By Todd Murphy, Vice President, Universal Information Services
With the Iowa Caucus upon us, I’m writing this post just hours before we learn which candidate may emerge with a chance to run for the party nomination. If you listen to the commercials one may think that every candidate is a hate mongering, incompetent person that lacks all styles of leadership. If one watched the many debates we have had so far, you’re undoubtedly left with at least two thoughts. First, there are too many Republican candidates to fit on one stage. Second, Donald Trump has the ability to drop a networks audience ratings and ad revenue by simply not showing up.
So the image of this crop of Republican and Democratic candidates may not differ from election cycles of the past. Campaigns have gone negative. People have made personal insults. But what may differ is the image of the candidates, and their ability to wag the dog (in this post the media is the dog). Ironically, the two front-runners, Clinton and Trump, have a greater negative volume of media mentions relative to positive mentions. In other words, their news is more often negative than positive. Whereas the reverse is true for Sanders and Cruz.
We’ve done some last minute media measurement that combines the top two candidates within each party. We have looked at their share of voice in the media, then overlaid article sentiment to determine which candidates appear to be the true front-runners heading into tonight’s Iowa Caucus. Based on our analysis we can make the following claims.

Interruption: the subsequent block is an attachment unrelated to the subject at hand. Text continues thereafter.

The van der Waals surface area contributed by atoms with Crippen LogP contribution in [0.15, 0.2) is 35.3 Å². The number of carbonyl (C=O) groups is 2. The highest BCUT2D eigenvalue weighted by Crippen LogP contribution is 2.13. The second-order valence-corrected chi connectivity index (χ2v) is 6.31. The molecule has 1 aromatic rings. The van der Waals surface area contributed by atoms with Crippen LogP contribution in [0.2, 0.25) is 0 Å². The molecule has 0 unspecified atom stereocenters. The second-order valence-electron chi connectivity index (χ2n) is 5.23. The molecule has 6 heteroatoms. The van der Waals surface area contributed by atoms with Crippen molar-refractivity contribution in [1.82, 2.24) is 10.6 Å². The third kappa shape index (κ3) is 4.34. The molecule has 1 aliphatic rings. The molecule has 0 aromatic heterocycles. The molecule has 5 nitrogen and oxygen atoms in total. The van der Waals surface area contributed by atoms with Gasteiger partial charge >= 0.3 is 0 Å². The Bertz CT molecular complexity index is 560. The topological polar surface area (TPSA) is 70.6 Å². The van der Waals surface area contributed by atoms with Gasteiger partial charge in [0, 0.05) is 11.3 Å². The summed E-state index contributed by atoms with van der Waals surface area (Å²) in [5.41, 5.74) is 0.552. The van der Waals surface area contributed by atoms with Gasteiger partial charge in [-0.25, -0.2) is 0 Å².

Between Donald Trump and Ted Cruz, Donald gets more media exposure. However, Cruz has more positive stories posted/written about him than Trump receives. Will the power of the positive overcome the volume of stories Trump has received?
On the democratic side, Hillary Clinton gets far more media coverage than Bernie Sanders. But Sanders articles are more positive than negative, whereas the reverse is true for Clinton.
We plan to follow up with a post looking at the media coverage posted after the Iowa Caucus process finishes. Before everything moves to New Hampshire, we should be able to see how media share of voice and article sentiment correlate to public opinion, specifically within the caucus process. Stay tuned, but also leave us your thoughts on what you think impacts the voters the most.